Imagine a driver who needs to exit the road he is driving on. To slow down and prepare to turn, he must know in advance the direction to take. In a band, if there is a need to shift, we need to know it before we get to the critical point. As worship drummers, we build up or lower the dynamics according to the direction the Spirit takes.
For this reason, it’s key for band members to look at each other and make sure that everyone is on the same page.
Serve the band and the music
Serving the band means doing your best to support the other members. Don’t overplay. Give space to the vocals and the other instruments, and, if necessary, stop playing. Don’t exaggerate with unnecessary fills or the classical things that only other drummers pay attention to. Be careful to play the right dynamics. As I mentioned before, the drums are the backbone, the framework of the music. We provide the structure for the other musicians, allowing and supporting them in their “construction.” We play to serve!
Serving the music means interpreting the song. It’s so easy to “play a pattern” or even to play for yourself. First of all, we need to understand the character of the song. Is it joyful? Is it sad? Are we playing on the pulse? Do we need to give a relaxed feel, or do we need to play tight and create tension? These things may come naturally, but if we are aware of them, we have much more control over our playing. The rhythm has to reflect the character of the song. Do we know what the lyrics are saying? How can we worship in spirit and in truth if we don’t know the lyrics or the meaning of the song?!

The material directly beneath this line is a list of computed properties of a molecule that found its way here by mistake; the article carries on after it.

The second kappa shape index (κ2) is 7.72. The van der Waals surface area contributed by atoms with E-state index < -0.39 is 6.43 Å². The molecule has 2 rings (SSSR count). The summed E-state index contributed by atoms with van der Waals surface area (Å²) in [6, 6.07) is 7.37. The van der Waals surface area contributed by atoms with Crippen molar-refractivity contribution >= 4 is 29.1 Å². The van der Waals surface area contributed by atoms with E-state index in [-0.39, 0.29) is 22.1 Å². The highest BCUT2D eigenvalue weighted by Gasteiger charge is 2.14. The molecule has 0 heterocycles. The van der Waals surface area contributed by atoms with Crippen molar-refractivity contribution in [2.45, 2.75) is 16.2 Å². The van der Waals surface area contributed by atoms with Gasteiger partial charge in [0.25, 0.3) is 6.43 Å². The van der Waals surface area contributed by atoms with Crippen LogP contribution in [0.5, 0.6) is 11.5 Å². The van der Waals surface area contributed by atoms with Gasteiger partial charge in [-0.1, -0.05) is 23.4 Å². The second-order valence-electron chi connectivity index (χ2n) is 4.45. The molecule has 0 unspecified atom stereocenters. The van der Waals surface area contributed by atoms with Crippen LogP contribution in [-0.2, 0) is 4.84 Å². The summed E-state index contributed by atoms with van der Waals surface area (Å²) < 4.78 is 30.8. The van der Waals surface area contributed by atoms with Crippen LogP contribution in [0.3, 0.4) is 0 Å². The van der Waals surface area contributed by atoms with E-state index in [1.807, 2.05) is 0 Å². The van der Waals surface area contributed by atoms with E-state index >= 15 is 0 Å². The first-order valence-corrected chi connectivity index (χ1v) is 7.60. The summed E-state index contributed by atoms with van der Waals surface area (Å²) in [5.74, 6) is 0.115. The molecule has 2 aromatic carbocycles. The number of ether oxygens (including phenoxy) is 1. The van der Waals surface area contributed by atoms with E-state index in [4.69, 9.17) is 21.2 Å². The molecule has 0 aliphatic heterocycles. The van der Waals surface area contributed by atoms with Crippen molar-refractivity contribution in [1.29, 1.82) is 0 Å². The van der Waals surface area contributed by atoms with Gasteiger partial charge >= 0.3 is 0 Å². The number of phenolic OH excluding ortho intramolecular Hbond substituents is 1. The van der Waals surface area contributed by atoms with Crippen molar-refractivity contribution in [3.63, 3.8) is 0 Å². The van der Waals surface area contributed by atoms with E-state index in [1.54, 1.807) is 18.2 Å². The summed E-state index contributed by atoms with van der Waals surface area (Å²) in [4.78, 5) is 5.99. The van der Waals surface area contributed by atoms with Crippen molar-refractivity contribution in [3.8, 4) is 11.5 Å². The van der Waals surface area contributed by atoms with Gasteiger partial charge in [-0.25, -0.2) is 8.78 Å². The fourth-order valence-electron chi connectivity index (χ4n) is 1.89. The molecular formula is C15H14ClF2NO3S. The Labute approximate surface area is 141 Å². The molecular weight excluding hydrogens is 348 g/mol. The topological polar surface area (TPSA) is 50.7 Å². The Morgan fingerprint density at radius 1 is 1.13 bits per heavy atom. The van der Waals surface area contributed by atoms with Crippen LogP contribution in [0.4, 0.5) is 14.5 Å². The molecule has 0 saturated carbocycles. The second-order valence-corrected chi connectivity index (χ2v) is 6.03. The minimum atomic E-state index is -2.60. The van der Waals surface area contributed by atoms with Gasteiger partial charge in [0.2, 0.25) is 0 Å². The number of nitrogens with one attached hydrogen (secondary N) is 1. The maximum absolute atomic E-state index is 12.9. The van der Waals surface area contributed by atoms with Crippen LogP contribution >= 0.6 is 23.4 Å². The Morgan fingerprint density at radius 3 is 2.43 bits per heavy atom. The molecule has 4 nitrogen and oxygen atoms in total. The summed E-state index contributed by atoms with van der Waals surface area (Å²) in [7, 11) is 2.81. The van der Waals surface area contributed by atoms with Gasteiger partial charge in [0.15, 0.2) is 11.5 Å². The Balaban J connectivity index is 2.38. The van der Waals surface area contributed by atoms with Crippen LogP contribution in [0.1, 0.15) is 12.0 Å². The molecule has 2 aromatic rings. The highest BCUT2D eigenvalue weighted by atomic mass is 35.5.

Be prepared technically, and musically
Drums are a very technical instrument. To express ourselves freely, we need a good vocabulary. The rudiments and stickings are the basis of the drum language. Since we communicate with our instrument, having a vocabulary enables us to deliver a message clearly and have a wider range of dynamics. Technique is a tool. A preacher’s ability to express himself well is not what gives power to his sermon, but his message will be clearer.
Having a wide musical knowledge and being familiar with multiple styles of music helps us adapt songs to create a feeling (especially in the context of free and spontaneous worship). With a wide knowledge and musical culture, we can pull out the “right tools” when necessary.
I’m not saying that you need a degree in music to play — absolutely not! The most important thing is having a big heart for God, for being in His presence, and desiring to serve others with our gift. However, if we really love being a worship drummer and we love serving with our music, why not go deeper into these aspects? At the end of the day, the more we know, the easier it will be to deliver the message we want to give.